Find Yourself a Nephew
by

A little over 18 years ago, my sister called me up with an extremely strange request. She asked me if I wanted to go watch my six-year-old nephew play T-ball. No, who in their right mind would want to drive an hour to watch six-yea- olds play that? That was the response that was in my head, but what I actually said was “yes,” and that “yes” changed the course of my life.

I was a couple of months sober at that point, with not a pot to piss in and only my parents’ gracious window to throw it out of. Every day, I would say to my sponsor, “When’s it going to get better?” He used to say, “Do your twelve-step job,” and he promised that it would get better. I had no idea what that job was or even what “better” was. But I would go to my twelve-step meetings early, and help set up, and stay late to help clean up. This was not out of nobility or humility. I simply had nothing else to do, and I was so scared that I would start drinking again. If that was my twelve-step job, then I was working overtime.

My nephew was the cutest little kid, just a bundle of joy. That joy, however, used to bring me pain because when you are in the grips of addiction or sometimes just plain old life, that’s what it does. I used to make promises to him that I couldn’t keep, and, God, they were amazingly grandiose. Do my twelve-step job. What the hell was he talking about? Does he even know what he was talking about or was he just repeating something that he had heard? Do you want to watch your nephew play T-ball or do your twelve-step job? Yes, I will go watch him play. Yes, I will borrow my parents’ car, ask them for a few dollars for food, and pray that the directions they gave me didn’t leave out one turn, and do my twelve-step job.

Holy, you know what? He just hit his first home run, and I got to see it. He looked at me, and I was there. I knew I had to do more of this. I wanted to take him to all his firsts. Yes, still grandiose. But there we were at his first Yankee game; he was dressed head to toe in the Yankee gear that we had purchased right before the game. There we were at his first Devils game, his choice, not mine. As he handed me his Twizzlers, which he had just used as a straw with which to drink his hot chocolate, using my hand for his garbage, I remember thinking how lucky can one guy be.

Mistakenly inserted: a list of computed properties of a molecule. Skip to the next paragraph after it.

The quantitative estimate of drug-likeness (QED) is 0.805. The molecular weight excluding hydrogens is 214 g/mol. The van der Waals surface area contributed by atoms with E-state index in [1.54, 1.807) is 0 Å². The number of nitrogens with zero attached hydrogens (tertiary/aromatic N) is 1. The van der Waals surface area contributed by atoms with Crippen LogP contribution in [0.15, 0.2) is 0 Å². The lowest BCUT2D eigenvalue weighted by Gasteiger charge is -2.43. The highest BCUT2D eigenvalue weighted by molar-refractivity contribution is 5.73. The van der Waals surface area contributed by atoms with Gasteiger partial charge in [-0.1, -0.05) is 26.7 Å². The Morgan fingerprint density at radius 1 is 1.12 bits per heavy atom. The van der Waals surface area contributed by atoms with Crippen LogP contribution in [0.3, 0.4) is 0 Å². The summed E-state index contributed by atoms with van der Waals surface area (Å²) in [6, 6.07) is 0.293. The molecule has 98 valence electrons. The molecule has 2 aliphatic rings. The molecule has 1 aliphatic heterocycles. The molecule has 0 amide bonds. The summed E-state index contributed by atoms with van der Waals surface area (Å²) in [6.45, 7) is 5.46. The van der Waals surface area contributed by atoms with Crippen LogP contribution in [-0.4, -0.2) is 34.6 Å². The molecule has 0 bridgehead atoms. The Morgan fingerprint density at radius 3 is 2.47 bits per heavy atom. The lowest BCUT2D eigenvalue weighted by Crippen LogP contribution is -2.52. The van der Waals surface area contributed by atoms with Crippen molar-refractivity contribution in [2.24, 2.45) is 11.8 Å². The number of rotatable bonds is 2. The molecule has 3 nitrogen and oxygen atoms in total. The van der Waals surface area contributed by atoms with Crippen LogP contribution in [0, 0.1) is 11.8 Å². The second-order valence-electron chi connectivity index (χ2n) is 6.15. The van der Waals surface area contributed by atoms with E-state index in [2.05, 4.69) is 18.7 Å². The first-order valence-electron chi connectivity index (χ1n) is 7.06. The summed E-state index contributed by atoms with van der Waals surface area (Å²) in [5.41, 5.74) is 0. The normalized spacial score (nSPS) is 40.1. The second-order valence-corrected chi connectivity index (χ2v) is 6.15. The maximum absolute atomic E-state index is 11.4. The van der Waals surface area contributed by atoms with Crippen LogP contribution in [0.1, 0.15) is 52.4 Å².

In the interest of full disclosure, I was not the greatest of uncles. I probably did many of those things for myself as much as I did them for him. I guess it was never just about his life. It was more about my life being saved by him. We all need that in life. When the life storm hits, and Lord knows I’ve had many life storms, thankfully, he’s had many firsts that needed attending.

A lot of people right now are caught in the life storm. Heck, most of the country feels like it’s being hit with the effects of the storm. All I can say to whoever is suffering now is, “Go find your nephew.” For a moment, stop thinking about this damn election. Take a break from the politicians. Lord knows they take breaks from us. For a moment, whether your guy won or gal lost, think about what’s important. Yes, I know this is the “most defining time in history,” not us winning World War II, not us landing on the moon, not that Moses guy and not that Jesus guy. Is this where we take our stand on what defines us? Hell no, at least not for me. Find your “nephew,” and one time only, I’ll be politically correct and say, you can find your “niece,” too. Life is so much bigger than elections. I almost forgot that.

As I sit on a plane heading to his wedding, another first, all I can think about is: “But for the grace of a higher power, the twelve steps, my parents, my friends, and saying yes, I could have missed it all.” So, when I see family members and friends this weekend who are really “suffering” from current events all I want to do is say to them, “Suck it up, and grow up.” God, even though I really want to do that, I have to remember how upset I was in 2008, but I had another first then, too, my nephew’s Bar Mitzvah. Others’ joy no longer brings me pain, and others’ pain no longer brings me joy. For one weekend, let’s all say “yes” to our T-ball invitations.

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